PM claims control doesn’t matter

Kate MacNamara writes:

The control of assets is just as important as ownership, and control and ownership don’t always amount to the same thing. Most Kiwis understand this. Strangely enough, though, Prime Minister Jacinda Ardern sat down with TVNZ’s Jack Tame this month and argued just the opposite.

Ownership without control is just a nine letter word rather than actual ownership.

The PM took a few twists and turns in her response. Tame was being “overly simplistic” she said: “… I’m arguing it’s simplistic because the ownership of these entities sits with local bodies and government. So it is not changing the ownership structures.”

Tame countered: “It’s not changing ownership but it is changing the representation, that’s an important distinction.”

Ardern insisted: “Well actually, local government maintain the ownership. They’re the ones with the public share … and with these regional representative boards, yes we have mana whenua represented and local government represented. But the ownership rights continue to sit with local government and with those local councils.”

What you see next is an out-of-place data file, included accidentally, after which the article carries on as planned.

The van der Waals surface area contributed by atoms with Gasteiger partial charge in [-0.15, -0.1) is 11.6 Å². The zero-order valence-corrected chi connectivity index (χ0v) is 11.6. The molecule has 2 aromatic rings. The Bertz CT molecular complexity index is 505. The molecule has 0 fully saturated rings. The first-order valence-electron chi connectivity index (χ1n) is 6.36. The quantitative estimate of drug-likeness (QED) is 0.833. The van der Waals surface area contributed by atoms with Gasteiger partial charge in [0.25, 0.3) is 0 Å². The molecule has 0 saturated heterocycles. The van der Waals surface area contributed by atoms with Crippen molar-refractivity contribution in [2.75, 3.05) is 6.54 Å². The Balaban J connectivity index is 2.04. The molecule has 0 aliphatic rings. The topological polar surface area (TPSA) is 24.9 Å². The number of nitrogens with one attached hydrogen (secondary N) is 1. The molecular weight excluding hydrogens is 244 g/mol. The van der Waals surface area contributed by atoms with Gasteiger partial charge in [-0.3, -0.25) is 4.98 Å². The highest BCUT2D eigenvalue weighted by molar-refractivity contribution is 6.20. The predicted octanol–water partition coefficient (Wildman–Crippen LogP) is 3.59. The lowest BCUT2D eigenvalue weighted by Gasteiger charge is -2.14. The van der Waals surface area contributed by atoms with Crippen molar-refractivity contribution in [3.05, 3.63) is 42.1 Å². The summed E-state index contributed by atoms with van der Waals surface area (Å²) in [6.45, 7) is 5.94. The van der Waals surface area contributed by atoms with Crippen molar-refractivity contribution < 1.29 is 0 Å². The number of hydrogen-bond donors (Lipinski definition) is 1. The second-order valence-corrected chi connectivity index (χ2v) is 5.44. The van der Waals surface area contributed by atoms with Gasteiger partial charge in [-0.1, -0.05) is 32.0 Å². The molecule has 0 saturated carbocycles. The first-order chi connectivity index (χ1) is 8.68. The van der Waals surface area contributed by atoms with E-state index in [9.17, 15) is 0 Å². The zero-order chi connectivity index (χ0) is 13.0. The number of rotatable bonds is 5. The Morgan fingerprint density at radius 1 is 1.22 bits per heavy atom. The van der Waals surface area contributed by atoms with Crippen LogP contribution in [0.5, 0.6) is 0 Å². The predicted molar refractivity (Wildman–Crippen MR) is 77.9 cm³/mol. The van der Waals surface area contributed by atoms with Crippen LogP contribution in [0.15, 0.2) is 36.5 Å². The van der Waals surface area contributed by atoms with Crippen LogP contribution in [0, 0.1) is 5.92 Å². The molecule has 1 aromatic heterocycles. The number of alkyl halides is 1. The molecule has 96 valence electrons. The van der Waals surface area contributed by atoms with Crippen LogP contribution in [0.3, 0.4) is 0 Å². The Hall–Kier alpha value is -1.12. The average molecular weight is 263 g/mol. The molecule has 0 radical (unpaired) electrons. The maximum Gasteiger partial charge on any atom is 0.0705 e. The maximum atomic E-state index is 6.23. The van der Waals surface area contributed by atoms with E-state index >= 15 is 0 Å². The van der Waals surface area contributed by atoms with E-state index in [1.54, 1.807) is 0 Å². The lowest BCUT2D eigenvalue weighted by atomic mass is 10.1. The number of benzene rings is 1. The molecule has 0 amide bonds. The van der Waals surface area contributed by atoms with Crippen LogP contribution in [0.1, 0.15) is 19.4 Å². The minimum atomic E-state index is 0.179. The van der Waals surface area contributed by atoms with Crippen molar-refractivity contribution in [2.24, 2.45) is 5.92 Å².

Her final word on the matter was: “The reason I am coming back to ownership is because for most people power sits with ownership.

But the point is with three waters the owners won’t have the normal powers of ownership. The power will be with the regional groups.

Control matters: controlling parties will set the prices charged for the use of water assets (possibly subject to a regulated cap); they will decide how those charges are levied – by volume/use perhaps, or maybe by property value if that’s how they judge fairness; and they will almost undoubtedly decide that the cost of improving water assets in some regions will be met by ratepayers in other areas, so those who have already paid for adequate infrastructure will pay again for assets in areas which have underinvested.

If the Prime Minister thinks control is immaterial, she should try giving it up.

If only.

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